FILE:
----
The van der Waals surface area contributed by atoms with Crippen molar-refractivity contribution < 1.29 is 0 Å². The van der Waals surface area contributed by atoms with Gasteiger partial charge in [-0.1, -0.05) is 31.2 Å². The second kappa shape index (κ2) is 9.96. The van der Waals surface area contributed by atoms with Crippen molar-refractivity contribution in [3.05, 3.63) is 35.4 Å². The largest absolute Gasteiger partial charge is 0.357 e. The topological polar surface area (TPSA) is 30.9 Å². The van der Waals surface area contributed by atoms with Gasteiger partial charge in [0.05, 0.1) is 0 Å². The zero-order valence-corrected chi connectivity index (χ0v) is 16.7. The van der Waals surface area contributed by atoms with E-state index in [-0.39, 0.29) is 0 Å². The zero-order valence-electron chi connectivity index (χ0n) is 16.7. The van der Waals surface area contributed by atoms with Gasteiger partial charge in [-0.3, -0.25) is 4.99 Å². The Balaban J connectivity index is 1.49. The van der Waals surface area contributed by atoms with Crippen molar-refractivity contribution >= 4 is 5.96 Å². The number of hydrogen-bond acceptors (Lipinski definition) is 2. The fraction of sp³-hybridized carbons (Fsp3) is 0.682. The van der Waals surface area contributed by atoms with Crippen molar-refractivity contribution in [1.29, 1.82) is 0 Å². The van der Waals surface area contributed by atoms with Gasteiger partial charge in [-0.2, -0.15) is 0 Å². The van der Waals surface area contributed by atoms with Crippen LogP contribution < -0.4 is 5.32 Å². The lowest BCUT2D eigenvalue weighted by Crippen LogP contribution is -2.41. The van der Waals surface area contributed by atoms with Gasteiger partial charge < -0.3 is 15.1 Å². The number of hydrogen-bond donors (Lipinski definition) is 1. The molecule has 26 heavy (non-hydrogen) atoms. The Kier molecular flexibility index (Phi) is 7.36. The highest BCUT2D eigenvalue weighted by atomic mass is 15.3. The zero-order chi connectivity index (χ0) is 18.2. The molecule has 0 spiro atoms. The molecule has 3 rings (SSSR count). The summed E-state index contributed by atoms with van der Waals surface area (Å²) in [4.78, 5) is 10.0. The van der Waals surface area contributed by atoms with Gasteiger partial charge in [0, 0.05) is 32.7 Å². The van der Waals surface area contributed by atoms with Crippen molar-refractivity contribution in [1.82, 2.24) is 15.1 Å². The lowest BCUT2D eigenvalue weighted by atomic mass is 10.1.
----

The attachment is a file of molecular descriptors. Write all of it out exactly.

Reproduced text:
The van der Waals surface area contributed by atoms with Crippen molar-refractivity contribution < 1.29 is 0 Å². The van der Waals surface area contributed by atoms with Gasteiger partial charge in [-0.1, -0.05) is 31.2 Å². The second kappa shape index (κ2) is 9.96. The van der Waals surface area contributed by atoms with Crippen molar-refractivity contribution in [3.05, 3.63) is 35.4 Å². The largest absolute Gasteiger partial charge is 0.357 e. The topological polar surface area (TPSA) is 30.9 Å². The van der Waals surface area contributed by atoms with Gasteiger partial charge in [0.05, 0.1) is 0 Å². The zero-order valence-corrected chi connectivity index (χ0v) is 16.7. The van der Waals surface area contributed by atoms with E-state index in [-0.39, 0.29) is 0 Å². The zero-order valence-electron chi connectivity index (χ0n) is 16.7. The van der Waals surface area contributed by atoms with Gasteiger partial charge in [-0.3, -0.25) is 4.99 Å². The Balaban J connectivity index is 1.49. The van der Waals surface area contributed by atoms with Crippen molar-refractivity contribution >= 4 is 5.96 Å². The number of hydrogen-bond acceptors (Lipinski definition) is 2. The fraction of sp³-hybridized carbons (Fsp3) is 0.682. The van der Waals surface area contributed by atoms with Crippen molar-refractivity contribution in [1.29, 1.82) is 0 Å². The van der Waals surface area contributed by atoms with Gasteiger partial charge in [-0.2, -0.15) is 0 Å². The van der Waals surface area contributed by atoms with Crippen LogP contribution < -0.4 is 5.32 Å². The lowest BCUT2D eigenvalue weighted by Crippen LogP contribution is -2.41. The van der Waals surface area contributed by atoms with Gasteiger partial charge < -0.3 is 15.1 Å². The number of hydrogen-bond donors (Lipinski definition) is 1. The molecule has 26 heavy (non-hydrogen) atoms. The Kier molecular flexibility index (Phi) is 7.36. The highest BCUT2D eigenvalue weighted by atomic mass is 15.3. The zero-order chi connectivity index (χ0) is 18.2. The molecule has 0 spiro atoms. The molecule has 3 rings (SSSR count). The summed E-state index contributed by atoms with van der Waals surface area (Å²) in [4.78, 5) is 10.0. The van der Waals surface area contributed by atoms with Gasteiger partial charge in [0, 0.05) is 32.7 Å². The van der Waals surface area contributed by atoms with Crippen molar-refractivity contribution in [1.82, 2.24) is 15.1 Å². The lowest BCUT2D eigenvalue weighted by atomic mass is 10.1.